Pelvic limb amputations are palliative salvage procedures used for end-stage diseases, including complex fractures or chronic complications with previous repairs, appendicular neoplasia, extensive trauma, chronic nonhealing wounds, or appendicular neuropathies (eg, brachial plexus avulsion). Some amputations are necessary due to the pet owner’s financial constraints. However, surgeons are encouraged to exhaust all options prior to limb amputation while also educating owners about the risks, complications, and prognosis for each specific clinical case.
The midfemoral amputation technique protects male genitalia with favorable cosmesis but can cause a greater likelihood of muscle atrophy and pressure sores. Amputation by coxofemoral joint disarticulation, however, obviates the risk for delayed muscle atrophy and has favorable cosmesis. This procedure provides a predictable outcome and reduces the likelihood of pressure sore development, thereby improving postoperative recovery and at-home incision management as compared with the midfemoral technique.
Complete presurgical orthopedic and neurologic examinations are necessary. Dogs undergoing pelvic limb amputation adapt through increased tarsal range of motion in the contralateral limb, coupled with increased range of motion of the cervicothoracic and thoracolumbar vertebrae.1 It is important to explain to owners that, although amputations typically have a good prognosis, increased BCS negatively correlates with quality-of-life scores.2 Preoperative surgical preparation varies based on patient size, although the landmarks used are identical regardless of patient size (see Step 1). Owners should be informed that extensive removal of the patient’s hair coat prior to surgery is necessary and that regrowth will take some time.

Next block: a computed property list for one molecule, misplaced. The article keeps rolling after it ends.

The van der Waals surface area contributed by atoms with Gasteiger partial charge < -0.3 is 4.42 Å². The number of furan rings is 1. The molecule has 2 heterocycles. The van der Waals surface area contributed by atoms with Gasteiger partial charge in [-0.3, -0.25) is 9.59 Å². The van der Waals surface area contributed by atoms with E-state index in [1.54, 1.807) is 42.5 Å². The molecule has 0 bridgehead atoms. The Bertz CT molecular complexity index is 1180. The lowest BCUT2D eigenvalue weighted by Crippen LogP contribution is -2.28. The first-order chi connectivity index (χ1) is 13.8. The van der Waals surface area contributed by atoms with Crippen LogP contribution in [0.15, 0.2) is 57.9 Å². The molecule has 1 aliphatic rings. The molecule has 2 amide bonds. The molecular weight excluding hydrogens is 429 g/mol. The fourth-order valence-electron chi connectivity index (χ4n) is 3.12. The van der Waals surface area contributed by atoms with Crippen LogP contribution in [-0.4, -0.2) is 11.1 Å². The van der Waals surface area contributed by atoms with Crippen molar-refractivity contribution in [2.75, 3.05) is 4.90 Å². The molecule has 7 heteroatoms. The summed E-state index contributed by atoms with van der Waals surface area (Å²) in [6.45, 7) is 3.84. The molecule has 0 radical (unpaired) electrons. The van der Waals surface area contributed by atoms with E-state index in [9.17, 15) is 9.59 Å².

Preoperative antibiotics (eg, cefazolin [22 mg/kg IV], ampicillin/sulbactam [30 mg/kg IV]) should be routinely administered at induction and every 90 minutes during surgery. However, because routine amputations are classified as clean procedures, postoperative antimicrobial stewardship should be considered before continuing antibiotics. In most cases, unless there is noticeable pyoderma surrounding the incision site, antibiotics are not necessary postoperatively. Preoperative epidurals, intraoperative perineural injections, liposomal encapsulated bupivacaine during closure, and/or placement of an indwelling pain-soaker catheter in the superficial tissues should be considered. Perioperative analgesics are necessary. Additional IV and oral analgesics should be administered during the postoperative period for 10 to 14 days depending on the patient’s comfort level. Injectable opioids (eg, morphine, methadone, fentanyl) can be administered immediately following surgery and later (next day following pain assessment) transitioned to oral NSAIDs for the duration of the recovery period.
Routine postoperative exercise restriction and incision care, including use of cold and warm compresses, are standard. NSAIDs, ancillary analgesics, and anxiolytics are routinely provided for at-home care.